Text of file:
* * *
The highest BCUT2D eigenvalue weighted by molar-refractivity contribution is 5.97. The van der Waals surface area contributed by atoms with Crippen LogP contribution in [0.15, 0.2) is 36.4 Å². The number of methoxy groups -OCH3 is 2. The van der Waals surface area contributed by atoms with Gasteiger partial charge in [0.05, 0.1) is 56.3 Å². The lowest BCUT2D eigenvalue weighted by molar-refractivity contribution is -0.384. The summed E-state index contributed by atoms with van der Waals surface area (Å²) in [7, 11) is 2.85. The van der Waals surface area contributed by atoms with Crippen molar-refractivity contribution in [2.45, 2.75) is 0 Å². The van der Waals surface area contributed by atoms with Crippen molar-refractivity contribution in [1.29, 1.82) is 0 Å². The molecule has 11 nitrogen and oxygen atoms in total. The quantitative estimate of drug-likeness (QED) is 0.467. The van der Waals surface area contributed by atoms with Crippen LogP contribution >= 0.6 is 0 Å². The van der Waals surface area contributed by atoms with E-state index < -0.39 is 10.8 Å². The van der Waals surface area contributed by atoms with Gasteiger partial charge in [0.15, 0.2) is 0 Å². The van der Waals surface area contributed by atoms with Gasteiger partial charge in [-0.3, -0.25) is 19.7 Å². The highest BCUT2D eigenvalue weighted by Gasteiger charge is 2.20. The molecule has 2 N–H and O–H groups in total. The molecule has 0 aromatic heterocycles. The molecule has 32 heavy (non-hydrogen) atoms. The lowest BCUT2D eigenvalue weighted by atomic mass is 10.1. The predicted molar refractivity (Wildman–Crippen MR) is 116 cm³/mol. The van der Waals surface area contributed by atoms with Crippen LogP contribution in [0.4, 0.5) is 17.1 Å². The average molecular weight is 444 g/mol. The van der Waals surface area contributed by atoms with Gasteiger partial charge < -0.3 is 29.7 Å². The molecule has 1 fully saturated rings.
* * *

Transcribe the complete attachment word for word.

The highest BCUT2D eigenvalue weighted by molar-refractivity contribution is 5.97. The van der Waals surface area contributed by atoms with Crippen LogP contribution in [0.15, 0.2) is 36.4 Å². The number of methoxy groups -OCH3 is 2. The van der Waals surface area contributed by atoms with Gasteiger partial charge in [0.05, 0.1) is 56.3 Å². The lowest BCUT2D eigenvalue weighted by molar-refractivity contribution is -0.384. The summed E-state index contributed by atoms with van der Waals surface area (Å²) in [7, 11) is 2.85. The van der Waals surface area contributed by atoms with Crippen molar-refractivity contribution in [2.45, 2.75) is 0 Å². The van der Waals surface area contributed by atoms with Crippen molar-refractivity contribution in [1.29, 1.82) is 0 Å². The molecule has 11 nitrogen and oxygen atoms in total. The quantitative estimate of drug-likeness (QED) is 0.467. The van der Waals surface area contributed by atoms with Crippen LogP contribution >= 0.6 is 0 Å². The van der Waals surface area contributed by atoms with E-state index < -0.39 is 10.8 Å². The van der Waals surface area contributed by atoms with Gasteiger partial charge in [0.15, 0.2) is 0 Å². The van der Waals surface area contributed by atoms with Gasteiger partial charge in [-0.3, -0.25) is 19.7 Å². The highest BCUT2D eigenvalue weighted by Gasteiger charge is 2.20. The molecule has 2 N–H and O–H groups in total. The molecule has 0 aromatic heterocycles. The molecule has 32 heavy (non-hydrogen) atoms. The lowest BCUT2D eigenvalue weighted by atomic mass is 10.1. The predicted molar refractivity (Wildman–Crippen MR) is 116 cm³/mol. The van der Waals surface area contributed by atoms with Crippen LogP contribution in [0.4, 0.5) is 17.1 Å². The average molecular weight is 444 g/mol. The van der Waals surface area contributed by atoms with Gasteiger partial charge < -0.3 is 29.7 Å². The molecule has 1 fully saturated rings.